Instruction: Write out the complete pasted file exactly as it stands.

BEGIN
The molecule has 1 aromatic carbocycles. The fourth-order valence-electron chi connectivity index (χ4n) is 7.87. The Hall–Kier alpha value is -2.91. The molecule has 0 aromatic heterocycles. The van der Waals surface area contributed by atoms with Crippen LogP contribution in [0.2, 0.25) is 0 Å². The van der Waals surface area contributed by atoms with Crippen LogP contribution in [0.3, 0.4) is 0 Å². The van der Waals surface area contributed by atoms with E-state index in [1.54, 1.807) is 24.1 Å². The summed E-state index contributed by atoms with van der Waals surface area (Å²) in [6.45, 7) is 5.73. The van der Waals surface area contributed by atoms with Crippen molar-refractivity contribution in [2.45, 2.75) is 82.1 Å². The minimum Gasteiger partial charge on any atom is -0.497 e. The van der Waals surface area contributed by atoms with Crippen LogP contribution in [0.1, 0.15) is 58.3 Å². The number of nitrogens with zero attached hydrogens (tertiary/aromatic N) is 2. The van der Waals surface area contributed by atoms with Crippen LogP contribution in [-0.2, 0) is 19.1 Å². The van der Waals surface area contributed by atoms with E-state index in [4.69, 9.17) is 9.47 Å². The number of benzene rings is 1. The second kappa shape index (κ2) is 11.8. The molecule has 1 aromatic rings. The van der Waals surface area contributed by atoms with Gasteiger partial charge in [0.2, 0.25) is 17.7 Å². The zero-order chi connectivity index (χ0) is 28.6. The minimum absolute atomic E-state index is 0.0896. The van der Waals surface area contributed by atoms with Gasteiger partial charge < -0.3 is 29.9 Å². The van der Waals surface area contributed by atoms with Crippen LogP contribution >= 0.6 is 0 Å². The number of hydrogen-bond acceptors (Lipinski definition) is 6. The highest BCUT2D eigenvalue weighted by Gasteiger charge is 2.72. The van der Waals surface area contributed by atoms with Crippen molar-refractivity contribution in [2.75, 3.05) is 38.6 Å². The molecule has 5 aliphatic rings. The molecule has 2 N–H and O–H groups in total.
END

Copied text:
The molecule has 1 aromatic carbocycles. The fourth-order valence-electron chi connectivity index (χ4n) is 7.87. The Hall–Kier alpha value is -2.91. The molecule has 0 aromatic heterocycles. The van der Waals surface area contributed by atoms with Crippen LogP contribution in [0.2, 0.25) is 0 Å². The van der Waals surface area contributed by atoms with Crippen LogP contribution in [0.3, 0.4) is 0 Å². The van der Waals surface area contributed by atoms with E-state index in [1.54, 1.807) is 24.1 Å². The summed E-state index contributed by atoms with van der Waals surface area (Å²) in [6.45, 7) is 5.73. The van der Waals surface area contributed by atoms with Crippen molar-refractivity contribution in [2.45, 2.75) is 82.1 Å². The minimum Gasteiger partial charge on any atom is -0.497 e. The van der Waals surface area contributed by atoms with Crippen LogP contribution in [0.1, 0.15) is 58.3 Å². The number of nitrogens with zero attached hydrogens (tertiary/aromatic N) is 2. The van der Waals surface area contributed by atoms with Crippen LogP contribution in [-0.2, 0) is 19.1 Å². The van der Waals surface area contributed by atoms with E-state index in [4.69, 9.17) is 9.47 Å². The number of benzene rings is 1. The second kappa shape index (κ2) is 11.8. The molecule has 1 aromatic rings. The van der Waals surface area contributed by atoms with Gasteiger partial charge in [0.2, 0.25) is 17.7 Å². The zero-order chi connectivity index (χ0) is 28.6. The minimum absolute atomic E-state index is 0.0896. The van der Waals surface area contributed by atoms with Gasteiger partial charge < -0.3 is 29.9 Å². The van der Waals surface area contributed by atoms with Crippen LogP contribution >= 0.6 is 0 Å². The number of hydrogen-bond acceptors (Lipinski definition) is 6. The highest BCUT2D eigenvalue weighted by Gasteiger charge is 2.72. The van der Waals surface area contributed by atoms with Crippen molar-refractivity contribution in [2.75, 3.05) is 38.6 Å². The molecule has 5 aliphatic rings. The molecule has 2 N–H and O–H groups in total.